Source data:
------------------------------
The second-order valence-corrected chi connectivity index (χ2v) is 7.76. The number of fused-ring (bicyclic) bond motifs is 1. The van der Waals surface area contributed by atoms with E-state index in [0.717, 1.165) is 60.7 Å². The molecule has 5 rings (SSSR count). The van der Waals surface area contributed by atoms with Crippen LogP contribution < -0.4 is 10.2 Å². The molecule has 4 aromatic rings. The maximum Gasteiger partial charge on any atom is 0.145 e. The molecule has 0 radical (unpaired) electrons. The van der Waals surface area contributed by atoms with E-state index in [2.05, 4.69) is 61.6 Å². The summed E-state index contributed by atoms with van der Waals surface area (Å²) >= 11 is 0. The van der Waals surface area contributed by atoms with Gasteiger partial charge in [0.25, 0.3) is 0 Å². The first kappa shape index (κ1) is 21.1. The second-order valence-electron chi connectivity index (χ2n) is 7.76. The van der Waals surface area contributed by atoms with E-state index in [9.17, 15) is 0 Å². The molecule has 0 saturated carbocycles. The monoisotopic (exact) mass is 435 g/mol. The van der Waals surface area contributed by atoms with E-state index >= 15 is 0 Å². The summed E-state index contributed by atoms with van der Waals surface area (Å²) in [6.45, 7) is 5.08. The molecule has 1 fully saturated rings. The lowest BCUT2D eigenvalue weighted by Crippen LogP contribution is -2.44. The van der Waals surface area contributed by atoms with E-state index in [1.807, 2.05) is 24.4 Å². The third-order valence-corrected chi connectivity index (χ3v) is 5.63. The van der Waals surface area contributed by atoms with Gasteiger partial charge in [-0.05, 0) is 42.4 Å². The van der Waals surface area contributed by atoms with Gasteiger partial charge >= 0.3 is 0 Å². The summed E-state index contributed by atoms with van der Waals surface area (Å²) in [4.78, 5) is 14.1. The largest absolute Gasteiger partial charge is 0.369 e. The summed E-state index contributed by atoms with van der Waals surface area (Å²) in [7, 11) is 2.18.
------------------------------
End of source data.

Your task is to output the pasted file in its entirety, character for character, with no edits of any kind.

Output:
The second-order valence-corrected chi connectivity index (χ2v) is 7.76. The number of fused-ring (bicyclic) bond motifs is 1. The van der Waals surface area contributed by atoms with E-state index in [0.717, 1.165) is 60.7 Å². The molecule has 5 rings (SSSR count). The van der Waals surface area contributed by atoms with Crippen LogP contribution < -0.4 is 10.2 Å². The molecule has 4 aromatic rings. The maximum Gasteiger partial charge on any atom is 0.145 e. The molecule has 0 radical (unpaired) electrons. The van der Waals surface area contributed by atoms with E-state index in [2.05, 4.69) is 61.6 Å². The summed E-state index contributed by atoms with van der Waals surface area (Å²) >= 11 is 0. The van der Waals surface area contributed by atoms with Gasteiger partial charge in [0.25, 0.3) is 0 Å². The first kappa shape index (κ1) is 21.1. The second-order valence-electron chi connectivity index (χ2n) is 7.76. The van der Waals surface area contributed by atoms with E-state index in [9.17, 15) is 0 Å². The molecule has 0 saturated carbocycles. The monoisotopic (exact) mass is 435 g/mol. The van der Waals surface area contributed by atoms with E-state index >= 15 is 0 Å². The summed E-state index contributed by atoms with van der Waals surface area (Å²) in [6.45, 7) is 5.08. The molecule has 1 fully saturated rings. The lowest BCUT2D eigenvalue weighted by Crippen LogP contribution is -2.44. The van der Waals surface area contributed by atoms with E-state index in [1.807, 2.05) is 24.4 Å². The third-order valence-corrected chi connectivity index (χ3v) is 5.63. The van der Waals surface area contributed by atoms with Gasteiger partial charge in [-0.05, 0) is 42.4 Å². The van der Waals surface area contributed by atoms with Gasteiger partial charge >= 0.3 is 0 Å². The summed E-state index contributed by atoms with van der Waals surface area (Å²) in [4.78, 5) is 14.1. The largest absolute Gasteiger partial charge is 0.369 e. The summed E-state index contributed by atoms with van der Waals surface area (Å²) in [7, 11) is 2.18.